On Saturday July 31st I said goodbye to the only coach I’d ever known, my mother, and departed on my first out of four flights to the upper peninsula of Michigan. After a long day of travel I arrived at the small airport in Houghton at midnight, exhausted. I’ll never forget the feeling of walking into dining hall that first morning. Out of the forty athletes there I only knew one familiar face, Katrin Larusson, otherwise I was lost. I squeezed into a table and found my nightmare wasn’t going to come true, these kids were actually pretty welcoming. By the end of breakfast I was beginning to learn names and feel like part of the group.

Little did I know that making friends was going to be the easy part of camp. Every day, for seven days straight we did double workouts with the exception of one day. Every ounce of strength and energy we had was used and each part of ski training was addressed. Hill bounding intervals, a strength test, classic roller skiing intervals, skate sprints, roller skiing technique, distance runs, speed and agility, stretching (both with and without roller skis on), and don’t forget ulitmate frisbee and soccer, we did it all. Making it even more gruesome, there was the blistering heat and 90% humidity! When we roller skied several coaches would take video footage. In the afternoon we would examine each athletes technique and get pointers from the coaches. Speaking of coaches, the coaching was incredible. Not only did the coaches participate in the workouts with us, but they gave us each individual technique help. To add to that, we had nightly presentations on technique, nutrition, recovery, and overall determination.

Of course we had our adventures, daily. I got lost in the middle of a national forest on the hour and a half distance run. Marion Woods cut a knot out of her hair with a razor blade. We went swimming in Lake Superior. By the end of camp we truly felt like a team. Piled onto three couches in front of the TV the coaches said we were the most together group of athletes they had ever seen. Of course they had never seen Far West athletes, who act like we are a family. But, it was true we adapted quickly and learned to be a team of our own.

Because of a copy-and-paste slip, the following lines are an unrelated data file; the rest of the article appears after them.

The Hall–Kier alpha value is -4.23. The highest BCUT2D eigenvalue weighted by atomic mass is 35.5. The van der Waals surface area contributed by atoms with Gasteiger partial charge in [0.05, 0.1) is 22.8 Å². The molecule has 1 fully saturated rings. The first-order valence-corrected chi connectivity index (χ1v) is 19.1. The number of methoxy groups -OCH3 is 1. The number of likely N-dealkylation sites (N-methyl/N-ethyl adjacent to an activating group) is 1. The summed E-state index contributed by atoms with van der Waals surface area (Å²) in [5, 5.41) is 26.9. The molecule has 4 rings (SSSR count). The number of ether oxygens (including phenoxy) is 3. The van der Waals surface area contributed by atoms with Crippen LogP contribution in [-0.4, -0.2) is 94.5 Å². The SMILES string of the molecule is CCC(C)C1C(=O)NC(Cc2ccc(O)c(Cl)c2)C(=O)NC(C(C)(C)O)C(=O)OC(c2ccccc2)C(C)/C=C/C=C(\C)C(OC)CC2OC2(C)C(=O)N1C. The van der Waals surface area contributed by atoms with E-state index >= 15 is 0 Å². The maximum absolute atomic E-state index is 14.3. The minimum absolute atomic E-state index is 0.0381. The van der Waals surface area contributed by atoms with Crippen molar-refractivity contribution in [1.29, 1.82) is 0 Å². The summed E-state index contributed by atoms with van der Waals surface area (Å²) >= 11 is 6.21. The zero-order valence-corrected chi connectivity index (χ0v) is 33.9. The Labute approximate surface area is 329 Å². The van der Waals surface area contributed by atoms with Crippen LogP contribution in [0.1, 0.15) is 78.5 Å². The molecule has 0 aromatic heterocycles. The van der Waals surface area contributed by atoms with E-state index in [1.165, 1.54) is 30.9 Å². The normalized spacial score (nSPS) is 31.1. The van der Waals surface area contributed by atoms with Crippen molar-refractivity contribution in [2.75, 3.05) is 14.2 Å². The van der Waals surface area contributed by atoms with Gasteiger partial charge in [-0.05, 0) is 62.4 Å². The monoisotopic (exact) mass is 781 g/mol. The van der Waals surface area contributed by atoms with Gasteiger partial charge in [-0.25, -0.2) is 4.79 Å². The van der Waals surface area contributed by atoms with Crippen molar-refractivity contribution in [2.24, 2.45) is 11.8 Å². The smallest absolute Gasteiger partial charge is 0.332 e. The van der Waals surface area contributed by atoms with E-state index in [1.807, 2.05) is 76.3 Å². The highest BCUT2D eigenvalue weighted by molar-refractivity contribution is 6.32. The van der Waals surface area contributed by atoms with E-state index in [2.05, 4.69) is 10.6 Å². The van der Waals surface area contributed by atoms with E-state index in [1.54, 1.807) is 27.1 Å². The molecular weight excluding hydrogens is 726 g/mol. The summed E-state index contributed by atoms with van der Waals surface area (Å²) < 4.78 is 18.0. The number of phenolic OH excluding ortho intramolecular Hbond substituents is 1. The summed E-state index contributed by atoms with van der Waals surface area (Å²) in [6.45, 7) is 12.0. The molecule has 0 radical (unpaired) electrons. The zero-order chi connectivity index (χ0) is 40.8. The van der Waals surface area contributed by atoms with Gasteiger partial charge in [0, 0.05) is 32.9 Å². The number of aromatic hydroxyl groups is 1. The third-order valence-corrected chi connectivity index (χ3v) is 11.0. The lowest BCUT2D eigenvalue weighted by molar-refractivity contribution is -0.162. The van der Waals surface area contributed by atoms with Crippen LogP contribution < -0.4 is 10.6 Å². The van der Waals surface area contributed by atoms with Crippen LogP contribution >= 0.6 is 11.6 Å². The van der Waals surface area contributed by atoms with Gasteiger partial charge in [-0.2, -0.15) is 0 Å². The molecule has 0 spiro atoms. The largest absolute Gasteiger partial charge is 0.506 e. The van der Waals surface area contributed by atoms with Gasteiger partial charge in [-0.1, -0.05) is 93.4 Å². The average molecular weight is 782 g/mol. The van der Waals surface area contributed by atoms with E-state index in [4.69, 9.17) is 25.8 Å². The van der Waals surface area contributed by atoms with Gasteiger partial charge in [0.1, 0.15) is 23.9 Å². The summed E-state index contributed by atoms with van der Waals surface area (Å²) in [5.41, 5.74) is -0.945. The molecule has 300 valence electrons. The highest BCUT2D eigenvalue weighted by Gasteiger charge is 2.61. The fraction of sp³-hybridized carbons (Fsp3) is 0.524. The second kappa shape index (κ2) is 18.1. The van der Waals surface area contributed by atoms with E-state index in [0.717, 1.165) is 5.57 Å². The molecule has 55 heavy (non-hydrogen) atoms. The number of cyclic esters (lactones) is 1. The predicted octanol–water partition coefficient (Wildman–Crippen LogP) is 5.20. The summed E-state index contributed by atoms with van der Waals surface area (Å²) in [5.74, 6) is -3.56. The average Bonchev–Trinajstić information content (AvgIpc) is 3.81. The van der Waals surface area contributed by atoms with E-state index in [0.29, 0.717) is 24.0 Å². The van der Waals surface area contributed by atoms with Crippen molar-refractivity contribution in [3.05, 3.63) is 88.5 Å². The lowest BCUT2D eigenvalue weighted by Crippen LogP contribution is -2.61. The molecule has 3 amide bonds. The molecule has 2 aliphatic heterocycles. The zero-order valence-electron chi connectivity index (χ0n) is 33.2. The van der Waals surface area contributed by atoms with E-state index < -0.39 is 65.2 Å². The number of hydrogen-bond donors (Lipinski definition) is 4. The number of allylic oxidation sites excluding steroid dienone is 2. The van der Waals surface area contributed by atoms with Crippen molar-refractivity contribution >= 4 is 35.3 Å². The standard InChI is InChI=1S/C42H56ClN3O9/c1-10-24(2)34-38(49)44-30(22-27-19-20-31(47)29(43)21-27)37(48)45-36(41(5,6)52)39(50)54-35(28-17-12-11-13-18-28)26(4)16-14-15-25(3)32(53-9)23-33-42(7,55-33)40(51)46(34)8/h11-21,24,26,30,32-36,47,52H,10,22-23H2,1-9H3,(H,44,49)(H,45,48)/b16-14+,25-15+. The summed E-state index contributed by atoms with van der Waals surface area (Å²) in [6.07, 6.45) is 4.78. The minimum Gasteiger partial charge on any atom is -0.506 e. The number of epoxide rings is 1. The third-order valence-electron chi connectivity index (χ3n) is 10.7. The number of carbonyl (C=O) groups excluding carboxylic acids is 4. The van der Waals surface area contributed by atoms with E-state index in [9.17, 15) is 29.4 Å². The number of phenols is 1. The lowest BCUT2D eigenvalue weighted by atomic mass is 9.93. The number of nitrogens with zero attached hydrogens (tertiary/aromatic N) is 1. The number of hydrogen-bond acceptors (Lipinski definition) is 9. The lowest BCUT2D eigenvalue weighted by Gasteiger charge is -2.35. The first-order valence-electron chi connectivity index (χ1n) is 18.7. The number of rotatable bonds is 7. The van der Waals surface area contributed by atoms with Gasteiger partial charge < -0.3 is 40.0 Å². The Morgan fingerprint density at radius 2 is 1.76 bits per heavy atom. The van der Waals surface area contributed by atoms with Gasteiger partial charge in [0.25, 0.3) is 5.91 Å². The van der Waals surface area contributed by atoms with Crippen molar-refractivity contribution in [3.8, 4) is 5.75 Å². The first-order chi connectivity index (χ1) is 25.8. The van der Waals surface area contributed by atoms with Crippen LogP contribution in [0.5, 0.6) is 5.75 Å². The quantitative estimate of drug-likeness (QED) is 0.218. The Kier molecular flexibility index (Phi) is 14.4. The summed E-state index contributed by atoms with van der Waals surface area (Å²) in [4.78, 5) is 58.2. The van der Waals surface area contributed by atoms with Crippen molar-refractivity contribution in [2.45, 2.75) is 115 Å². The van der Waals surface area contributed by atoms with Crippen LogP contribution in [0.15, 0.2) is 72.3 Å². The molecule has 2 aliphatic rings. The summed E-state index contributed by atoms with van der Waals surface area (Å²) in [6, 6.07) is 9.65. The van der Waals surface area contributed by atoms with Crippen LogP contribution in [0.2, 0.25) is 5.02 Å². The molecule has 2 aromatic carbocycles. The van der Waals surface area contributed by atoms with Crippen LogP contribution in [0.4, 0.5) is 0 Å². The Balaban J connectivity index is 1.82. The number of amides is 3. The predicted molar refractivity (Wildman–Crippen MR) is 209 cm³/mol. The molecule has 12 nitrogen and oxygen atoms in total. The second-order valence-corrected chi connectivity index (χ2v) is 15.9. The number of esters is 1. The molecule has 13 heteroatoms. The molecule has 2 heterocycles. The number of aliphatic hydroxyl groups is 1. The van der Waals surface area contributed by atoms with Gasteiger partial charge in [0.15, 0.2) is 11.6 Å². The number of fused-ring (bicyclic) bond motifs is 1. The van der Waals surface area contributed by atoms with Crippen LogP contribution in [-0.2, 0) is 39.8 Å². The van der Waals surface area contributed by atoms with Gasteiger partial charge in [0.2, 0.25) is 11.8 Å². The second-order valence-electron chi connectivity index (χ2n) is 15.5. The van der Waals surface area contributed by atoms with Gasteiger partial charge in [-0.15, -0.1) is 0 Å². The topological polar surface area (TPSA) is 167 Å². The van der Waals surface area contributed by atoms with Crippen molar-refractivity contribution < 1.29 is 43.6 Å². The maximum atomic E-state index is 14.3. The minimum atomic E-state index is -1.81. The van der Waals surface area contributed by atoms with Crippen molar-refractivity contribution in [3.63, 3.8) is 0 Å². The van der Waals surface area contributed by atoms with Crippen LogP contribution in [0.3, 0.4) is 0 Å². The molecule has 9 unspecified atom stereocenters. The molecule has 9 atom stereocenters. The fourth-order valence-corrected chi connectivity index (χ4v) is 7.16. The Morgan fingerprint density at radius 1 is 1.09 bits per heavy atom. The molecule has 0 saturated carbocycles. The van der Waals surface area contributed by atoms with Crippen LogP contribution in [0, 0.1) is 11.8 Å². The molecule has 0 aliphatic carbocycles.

Not until after the camp did I realize what I had just done. I had completed every workout ignoring the fact that I was with the best in the nation. I thought of them as just some other kids just like me. Then it hit me, they were. They had the same focus and determination as I do, and we all wanted the exact same thing. This camp made me realize that what seems impossible is entirely possible. Training with the best in the nation made me a stronger person and athlete. Now I have a determination I never had before. Going into this camp I expected to be at the back end of the group but, I wasn’t. Perhaps I was better at some things than others but, I certainly surprised myself. I hope to again this winter. This camp was an inspirational experience for me and I hope it was for all my new friends who went too. As Rick Kapala said we are, “the future of skiing”.

Long live Team Bawse!

Mammoth Skiers Volunteer for Friends of the Inyo

Friends of the InyoI have new respect for the members of the Mammoth Comp and Devo teams after working on a trail project with them all day yesterday.  When I suggested that we do a day of volunteer service with Friends of the Inyo, I wasn’t even sure anyone would even sign up.  Then, I expected some grumbling and complaining, but alas, I was surprised!  Everyone who was in town joined in for trail work on the Duck Pass trail and not only did we get a lot done, but we had a good time doing it.